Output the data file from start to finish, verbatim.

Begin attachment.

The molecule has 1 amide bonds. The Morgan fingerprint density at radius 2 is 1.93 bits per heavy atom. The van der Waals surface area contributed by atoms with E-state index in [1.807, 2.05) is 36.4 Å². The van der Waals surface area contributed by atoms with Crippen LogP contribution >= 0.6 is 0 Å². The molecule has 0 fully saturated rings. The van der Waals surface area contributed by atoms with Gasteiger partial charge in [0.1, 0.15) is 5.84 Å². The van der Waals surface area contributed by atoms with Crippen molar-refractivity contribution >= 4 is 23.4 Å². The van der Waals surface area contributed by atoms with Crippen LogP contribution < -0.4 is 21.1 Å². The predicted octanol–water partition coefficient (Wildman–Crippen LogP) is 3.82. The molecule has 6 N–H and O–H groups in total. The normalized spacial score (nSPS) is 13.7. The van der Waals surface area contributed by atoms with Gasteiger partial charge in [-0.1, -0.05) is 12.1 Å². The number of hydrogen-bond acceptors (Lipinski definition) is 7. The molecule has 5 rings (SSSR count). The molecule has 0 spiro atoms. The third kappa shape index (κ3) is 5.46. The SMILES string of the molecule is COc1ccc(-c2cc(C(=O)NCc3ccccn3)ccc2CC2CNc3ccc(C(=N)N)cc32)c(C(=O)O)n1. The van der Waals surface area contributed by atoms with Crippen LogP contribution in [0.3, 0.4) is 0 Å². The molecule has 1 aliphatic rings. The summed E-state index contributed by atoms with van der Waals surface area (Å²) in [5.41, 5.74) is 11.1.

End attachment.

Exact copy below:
The molecule has 1 amide bonds. The Morgan fingerprint density at radius 2 is 1.93 bits per heavy atom. The van der Waals surface area contributed by atoms with E-state index in [1.807, 2.05) is 36.4 Å². The van der Waals surface area contributed by atoms with Crippen LogP contribution >= 0.6 is 0 Å². The molecule has 0 fully saturated rings. The van der Waals surface area contributed by atoms with Gasteiger partial charge in [0.1, 0.15) is 5.84 Å². The van der Waals surface area contributed by atoms with Crippen molar-refractivity contribution >= 4 is 23.4 Å². The van der Waals surface area contributed by atoms with Crippen LogP contribution < -0.4 is 21.1 Å². The predicted octanol–water partition coefficient (Wildman–Crippen LogP) is 3.82. The molecule has 6 N–H and O–H groups in total. The normalized spacial score (nSPS) is 13.7. The van der Waals surface area contributed by atoms with Gasteiger partial charge in [-0.1, -0.05) is 12.1 Å². The number of hydrogen-bond acceptors (Lipinski definition) is 7. The molecule has 5 rings (SSSR count). The molecule has 0 spiro atoms. The third kappa shape index (κ3) is 5.46. The SMILES string of the molecule is COc1ccc(-c2cc(C(=O)NCc3ccccn3)ccc2CC2CNc3ccc(C(=N)N)cc32)c(C(=O)O)n1. The van der Waals surface area contributed by atoms with Crippen LogP contribution in [0.3, 0.4) is 0 Å². The molecule has 1 aliphatic rings. The summed E-state index contributed by atoms with van der Waals surface area (Å²) in [5.41, 5.74) is 11.1.